A national Evacuation Scheme had been planned as early as 1931, when a committee was set up by the Government to prevent the panic flight of civilians from possible target areas.
Berkshire was categorised as a ‘Reception’ area due to the rural nature of the county. Local councils were instructed to prepare to receive evacuees including children, mothers with children under five, pregnant women and some disabled people.
On 1 September 1939 the first evacuees began to arrive by train, two days before the declaration of war. In the first wave of evacuation 23,915 children were received into the administrative area of Berkshire County Council.
A second wave of evacuees from London arrived in 1940. A Great Western Railway programme, dated 26 February 1940, lists the number of evacuees expected to arrive in Berkshire by train from Paddington.
Great Western Railway London Evacuation Scheme circular, 1940, C/CD/B1/8
Local authorities were expected to plan accommodation and schooling for everyone they received. Wartime nurseries were set up to provide childcare for babies and toddlers of women employed in essential war work and other vulnerable children. This circular, dated April 1944, is an urgent appeal by the Ministry of Health for additional staff.
‘These Children Need You!’: government circular, 1944, C/CD/B1/6
A blessing for Town and Country
There were many challenges for the children from towns and cities who had to adjust to countryside living. This account of evacuees in Binfield includes amusing anecdotes of two little girls proudly picking a marrow they found “growing wild” in the neighbouring allotment and a boy who would not eat the potatoes because “they came out of the dirt, ours come from sacks”.
Historical notes on Binfield compiled by David Franklin Tomlinson
For many people evacuation was an opportunity to break down the social barrier between town and country folk. Charles Hazell, a farmer from White Waltham, recounts in his memoirs:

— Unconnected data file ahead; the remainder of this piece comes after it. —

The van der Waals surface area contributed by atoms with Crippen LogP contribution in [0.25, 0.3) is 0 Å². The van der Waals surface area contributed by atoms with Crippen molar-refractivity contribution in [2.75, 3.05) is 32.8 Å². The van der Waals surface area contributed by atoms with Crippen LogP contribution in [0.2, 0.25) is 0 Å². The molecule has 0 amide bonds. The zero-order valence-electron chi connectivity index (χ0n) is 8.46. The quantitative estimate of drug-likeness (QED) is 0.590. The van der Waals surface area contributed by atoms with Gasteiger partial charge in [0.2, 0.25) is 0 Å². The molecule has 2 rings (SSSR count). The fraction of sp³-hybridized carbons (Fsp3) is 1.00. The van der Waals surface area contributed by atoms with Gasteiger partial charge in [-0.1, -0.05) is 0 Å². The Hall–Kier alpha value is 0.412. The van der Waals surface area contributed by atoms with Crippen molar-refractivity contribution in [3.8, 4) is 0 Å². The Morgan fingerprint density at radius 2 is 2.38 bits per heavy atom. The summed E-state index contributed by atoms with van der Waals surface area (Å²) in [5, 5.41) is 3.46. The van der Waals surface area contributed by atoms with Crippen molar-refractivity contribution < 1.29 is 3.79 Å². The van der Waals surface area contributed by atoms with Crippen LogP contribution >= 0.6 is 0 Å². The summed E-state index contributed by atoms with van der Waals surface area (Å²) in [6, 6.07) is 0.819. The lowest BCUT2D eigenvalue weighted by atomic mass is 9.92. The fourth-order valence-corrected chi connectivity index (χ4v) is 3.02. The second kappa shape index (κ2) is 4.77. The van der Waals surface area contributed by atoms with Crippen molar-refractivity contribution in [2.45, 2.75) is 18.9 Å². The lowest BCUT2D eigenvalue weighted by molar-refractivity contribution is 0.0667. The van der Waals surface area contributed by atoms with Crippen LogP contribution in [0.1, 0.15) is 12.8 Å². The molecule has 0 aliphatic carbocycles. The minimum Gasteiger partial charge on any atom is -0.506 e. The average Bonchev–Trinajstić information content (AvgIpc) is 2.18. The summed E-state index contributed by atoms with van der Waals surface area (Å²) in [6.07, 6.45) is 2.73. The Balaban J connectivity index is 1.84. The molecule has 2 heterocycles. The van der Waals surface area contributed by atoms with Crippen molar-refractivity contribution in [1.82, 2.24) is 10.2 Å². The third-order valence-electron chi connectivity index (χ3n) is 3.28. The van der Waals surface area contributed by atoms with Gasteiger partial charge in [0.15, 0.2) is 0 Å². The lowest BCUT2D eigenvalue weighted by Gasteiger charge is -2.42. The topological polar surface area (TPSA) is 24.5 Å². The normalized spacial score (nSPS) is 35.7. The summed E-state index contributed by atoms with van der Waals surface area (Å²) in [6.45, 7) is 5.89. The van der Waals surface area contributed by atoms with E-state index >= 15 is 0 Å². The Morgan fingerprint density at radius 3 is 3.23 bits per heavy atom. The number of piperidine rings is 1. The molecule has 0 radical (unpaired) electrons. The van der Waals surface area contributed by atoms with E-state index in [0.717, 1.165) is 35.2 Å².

“…I am of the opinion London Evacuees have got a knowledge, now, of Country folk, as never before in history. I am sure many will return on retirement, and settle down with, a pig, rabbits & chicken and a nice garden or allotment. What a blessing for Town and Country to get intermingled with affairs and that spot of gardening give them a real love for more and the social life of the Countryman has fairly caught hold of them. What a difference when they first came down…”
Charles Hazell memoirs, 1946, D/EX1505/1
Oakfield Hostel: ‘Wot an ‘ostel!’
Oakfield Hostel in Wokingham was a home for evacuees from London, many of whom had struggled to settle in private billeting.
On 15 June 1940 the doors opened to thirty weary and excited children. This album of photographs and notes, compiled by staff, gives a view into life at the hostel including the daily humour, personalities and the affection held for the young residents.
Oakfield Hostel album of photographs and notes
In 1941 the American Red Cross gave the hostel a grant of £50 to buy toys and occupational equipment. This caused much excitement as they had not previously been able to provide anything beyond a few donations from friends. The matrons spent the day shopping in London and returned with an abundance of delights including Meccano sets, footballs, games, books, paints, crayons and dolls.
Many of the children stayed in touch with staff long after the hostel closed on 25 October 1945. Over the years Kennie, who arrived aged three and went on to become one of the oldest inhabitants, stayed in contact with the matrons. He sent them this photograph of him on his wedding day, 10 August 1963, along with pictures of his children as they grew up.
Photograph of former resident, Ken Aitken,
with his wife Judith on their wedding day, 1963, D/EX1362/3
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